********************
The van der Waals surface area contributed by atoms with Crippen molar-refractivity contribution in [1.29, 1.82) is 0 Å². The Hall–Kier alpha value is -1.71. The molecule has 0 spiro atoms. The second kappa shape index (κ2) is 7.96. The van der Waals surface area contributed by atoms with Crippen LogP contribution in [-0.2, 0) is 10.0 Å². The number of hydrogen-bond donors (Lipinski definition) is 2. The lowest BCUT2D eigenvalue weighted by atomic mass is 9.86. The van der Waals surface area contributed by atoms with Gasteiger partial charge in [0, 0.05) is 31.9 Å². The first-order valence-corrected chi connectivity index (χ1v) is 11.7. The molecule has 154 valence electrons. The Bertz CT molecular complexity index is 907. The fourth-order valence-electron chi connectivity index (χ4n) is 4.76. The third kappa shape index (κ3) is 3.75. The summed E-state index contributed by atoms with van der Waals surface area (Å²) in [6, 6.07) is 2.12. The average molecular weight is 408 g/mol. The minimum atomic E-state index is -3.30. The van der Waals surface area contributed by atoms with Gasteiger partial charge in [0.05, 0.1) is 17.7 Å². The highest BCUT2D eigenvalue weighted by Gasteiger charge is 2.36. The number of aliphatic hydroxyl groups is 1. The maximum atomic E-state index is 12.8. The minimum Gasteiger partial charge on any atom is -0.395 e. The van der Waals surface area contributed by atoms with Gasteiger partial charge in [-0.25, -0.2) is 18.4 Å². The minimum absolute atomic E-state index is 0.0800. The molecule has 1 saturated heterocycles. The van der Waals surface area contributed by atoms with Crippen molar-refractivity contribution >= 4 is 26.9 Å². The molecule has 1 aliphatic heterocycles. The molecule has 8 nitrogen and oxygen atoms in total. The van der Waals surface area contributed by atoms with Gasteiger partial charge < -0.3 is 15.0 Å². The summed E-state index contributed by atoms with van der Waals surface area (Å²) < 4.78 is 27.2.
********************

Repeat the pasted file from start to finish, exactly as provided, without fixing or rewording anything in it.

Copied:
The van der Waals surface area contributed by atoms with Crippen molar-refractivity contribution in [1.29, 1.82) is 0 Å². The Hall–Kier alpha value is -1.71. The molecule has 0 spiro atoms. The second kappa shape index (κ2) is 7.96. The van der Waals surface area contributed by atoms with Crippen LogP contribution in [-0.2, 0) is 10.0 Å². The number of hydrogen-bond donors (Lipinski definition) is 2. The lowest BCUT2D eigenvalue weighted by atomic mass is 9.86. The van der Waals surface area contributed by atoms with Gasteiger partial charge in [0, 0.05) is 31.9 Å². The first-order valence-corrected chi connectivity index (χ1v) is 11.7. The molecule has 154 valence electrons. The Bertz CT molecular complexity index is 907. The fourth-order valence-electron chi connectivity index (χ4n) is 4.76. The third kappa shape index (κ3) is 3.75. The summed E-state index contributed by atoms with van der Waals surface area (Å²) in [6, 6.07) is 2.12. The average molecular weight is 408 g/mol. The minimum atomic E-state index is -3.30. The van der Waals surface area contributed by atoms with Gasteiger partial charge in [0.05, 0.1) is 17.7 Å². The highest BCUT2D eigenvalue weighted by Gasteiger charge is 2.36. The number of aliphatic hydroxyl groups is 1. The maximum atomic E-state index is 12.8. The minimum Gasteiger partial charge on any atom is -0.395 e. The van der Waals surface area contributed by atoms with Gasteiger partial charge in [-0.25, -0.2) is 18.4 Å². The minimum absolute atomic E-state index is 0.0800. The molecule has 1 saturated heterocycles. The van der Waals surface area contributed by atoms with Crippen molar-refractivity contribution >= 4 is 26.9 Å². The molecule has 1 aliphatic heterocycles. The molecule has 8 nitrogen and oxygen atoms in total. The van der Waals surface area contributed by atoms with Gasteiger partial charge < -0.3 is 15.0 Å². The summed E-state index contributed by atoms with van der Waals surface area (Å²) < 4.78 is 27.2.